For sensor datasets the version key may get more complex, grouping observations by both the observed property as the sensor that made the observation.
<Collection> a tree:EventStream ;
             tree:view <> .

<> ldes:retentionPolicy <P1> .

<P1> a ldes:LatestVersionSubset;
     ldes:amount 2 ; 
     ldes:versionKey ( ( sosa:observedProperty ) ( sosa:madeBySensor ) ) .


Conformance requirements are expressed with a combination of descriptive assertions and RFC 2119 terminology. The key words “MUST”, “MUST NOT”, “REQUIRED”, “SHALL”, “SHALL NOT”, “SHOULD”, “SHOULD NOT”, “RECOMMENDED”, “MAY”, and “OPTIONAL” in the normative parts of this document are to be interpreted as described in RFC 2119. However, for readability, these words do not appear in all uppercase letters in this specification.

All of the text of this specification is normative except sections explicitly marked as non-normative, examples, and notes. [RFC2119]

Examples in this specification are introduced with the words “for example” or are set apart from the normative text with class="example", like this:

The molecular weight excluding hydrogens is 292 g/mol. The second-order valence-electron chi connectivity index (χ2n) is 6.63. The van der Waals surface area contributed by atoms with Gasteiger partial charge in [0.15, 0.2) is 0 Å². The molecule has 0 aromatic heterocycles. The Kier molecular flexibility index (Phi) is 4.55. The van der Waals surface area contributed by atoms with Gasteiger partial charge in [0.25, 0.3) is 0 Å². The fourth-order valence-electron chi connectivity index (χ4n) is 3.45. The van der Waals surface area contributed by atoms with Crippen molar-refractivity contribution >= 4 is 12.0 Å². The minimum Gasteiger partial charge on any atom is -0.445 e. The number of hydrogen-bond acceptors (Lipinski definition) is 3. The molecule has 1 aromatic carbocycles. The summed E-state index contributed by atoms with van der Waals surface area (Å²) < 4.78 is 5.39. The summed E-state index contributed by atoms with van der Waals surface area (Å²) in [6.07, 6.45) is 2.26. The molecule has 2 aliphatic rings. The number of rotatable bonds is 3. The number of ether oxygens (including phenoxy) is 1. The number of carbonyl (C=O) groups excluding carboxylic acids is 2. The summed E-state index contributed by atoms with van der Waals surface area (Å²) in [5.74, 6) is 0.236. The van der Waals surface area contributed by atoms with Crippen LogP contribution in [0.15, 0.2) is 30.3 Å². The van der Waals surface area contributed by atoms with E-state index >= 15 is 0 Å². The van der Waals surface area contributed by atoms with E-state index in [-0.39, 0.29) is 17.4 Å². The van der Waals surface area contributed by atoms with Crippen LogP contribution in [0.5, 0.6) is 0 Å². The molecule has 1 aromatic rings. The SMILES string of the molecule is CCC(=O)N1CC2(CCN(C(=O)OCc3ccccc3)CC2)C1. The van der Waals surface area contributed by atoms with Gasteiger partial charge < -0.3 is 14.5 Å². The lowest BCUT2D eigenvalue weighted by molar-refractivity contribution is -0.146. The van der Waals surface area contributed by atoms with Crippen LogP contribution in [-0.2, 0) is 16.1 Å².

This is an example of an informative example.

Informative notes begin with the word “Note” and are set apart from the normative text with class="note", like this:

Note, this is an informative note.


Normative References

James Snell; Evan Prodromou. Activity Streams 2.0. 23 May 2017. REC. URL:
Steve Speicher; John Arwe; Ashok Malhotra. Linked Data Platform 1.0. 26 February 2015. REC. URL:
Frank Manola; Eric Miller. RDF Primer. 10 February 2004. REC. URL:
S. Bradner. Key words for use in RFCs to Indicate Requirement Levels. March 1997. Best Current Practice. URL:
Riccardo Albertoni; et al. Data Catalog Vocabulary (DCAT) - Version 2. 28 May 2019. WD. URL: